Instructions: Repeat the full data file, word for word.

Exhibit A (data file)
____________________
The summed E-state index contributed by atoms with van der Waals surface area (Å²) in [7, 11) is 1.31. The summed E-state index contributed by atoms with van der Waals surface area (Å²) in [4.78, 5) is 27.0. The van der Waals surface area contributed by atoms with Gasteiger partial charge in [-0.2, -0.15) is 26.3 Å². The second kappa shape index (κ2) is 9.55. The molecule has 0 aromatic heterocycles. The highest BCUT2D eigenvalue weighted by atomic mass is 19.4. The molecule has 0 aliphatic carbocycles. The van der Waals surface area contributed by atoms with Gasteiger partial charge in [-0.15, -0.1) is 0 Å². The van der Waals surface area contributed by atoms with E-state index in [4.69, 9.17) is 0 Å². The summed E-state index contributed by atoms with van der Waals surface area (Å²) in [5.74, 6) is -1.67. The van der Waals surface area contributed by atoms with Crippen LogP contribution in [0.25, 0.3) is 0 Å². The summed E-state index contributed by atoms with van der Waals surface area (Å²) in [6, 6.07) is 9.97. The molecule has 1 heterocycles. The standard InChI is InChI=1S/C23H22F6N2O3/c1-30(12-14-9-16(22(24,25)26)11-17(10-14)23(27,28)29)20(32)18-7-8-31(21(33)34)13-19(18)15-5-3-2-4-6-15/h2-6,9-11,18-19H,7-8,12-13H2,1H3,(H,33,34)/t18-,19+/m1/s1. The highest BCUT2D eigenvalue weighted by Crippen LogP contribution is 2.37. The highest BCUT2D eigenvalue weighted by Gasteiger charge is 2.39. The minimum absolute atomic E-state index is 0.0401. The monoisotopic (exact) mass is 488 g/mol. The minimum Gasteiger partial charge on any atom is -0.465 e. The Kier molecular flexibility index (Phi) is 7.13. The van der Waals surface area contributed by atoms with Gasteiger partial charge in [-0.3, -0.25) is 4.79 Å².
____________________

The summed E-state index contributed by atoms with van der Waals surface area (Å²) in [7, 11) is 1.31. The summed E-state index contributed by atoms with van der Waals surface area (Å²) in [4.78, 5) is 27.0. The van der Waals surface area contributed by atoms with Gasteiger partial charge in [-0.2, -0.15) is 26.3 Å². The second kappa shape index (κ2) is 9.55. The molecule has 0 aromatic heterocycles. The highest BCUT2D eigenvalue weighted by atomic mass is 19.4. The molecule has 0 aliphatic carbocycles. The van der Waals surface area contributed by atoms with Gasteiger partial charge in [-0.15, -0.1) is 0 Å². The van der Waals surface area contributed by atoms with E-state index in [4.69, 9.17) is 0 Å². The summed E-state index contributed by atoms with van der Waals surface area (Å²) in [5.74, 6) is -1.67. The van der Waals surface area contributed by atoms with Crippen LogP contribution in [0.25, 0.3) is 0 Å². The summed E-state index contributed by atoms with van der Waals surface area (Å²) in [6, 6.07) is 9.97. The molecule has 1 heterocycles. The standard InChI is InChI=1S/C23H22F6N2O3/c1-30(12-14-9-16(22(24,25)26)11-17(10-14)23(27,28)29)20(32)18-7-8-31(21(33)34)13-19(18)15-5-3-2-4-6-15/h2-6,9-11,18-19H,7-8,12-13H2,1H3,(H,33,34)/t18-,19+/m1/s1. The highest BCUT2D eigenvalue weighted by Crippen LogP contribution is 2.37. The highest BCUT2D eigenvalue weighted by Gasteiger charge is 2.39. The minimum absolute atomic E-state index is 0.0401. The monoisotopic (exact) mass is 488 g/mol. The minimum Gasteiger partial charge on any atom is -0.465 e. The Kier molecular flexibility index (Phi) is 7.13. The van der Waals surface area contributed by atoms with Gasteiger partial charge in [-0.3, -0.25) is 4.79 Å².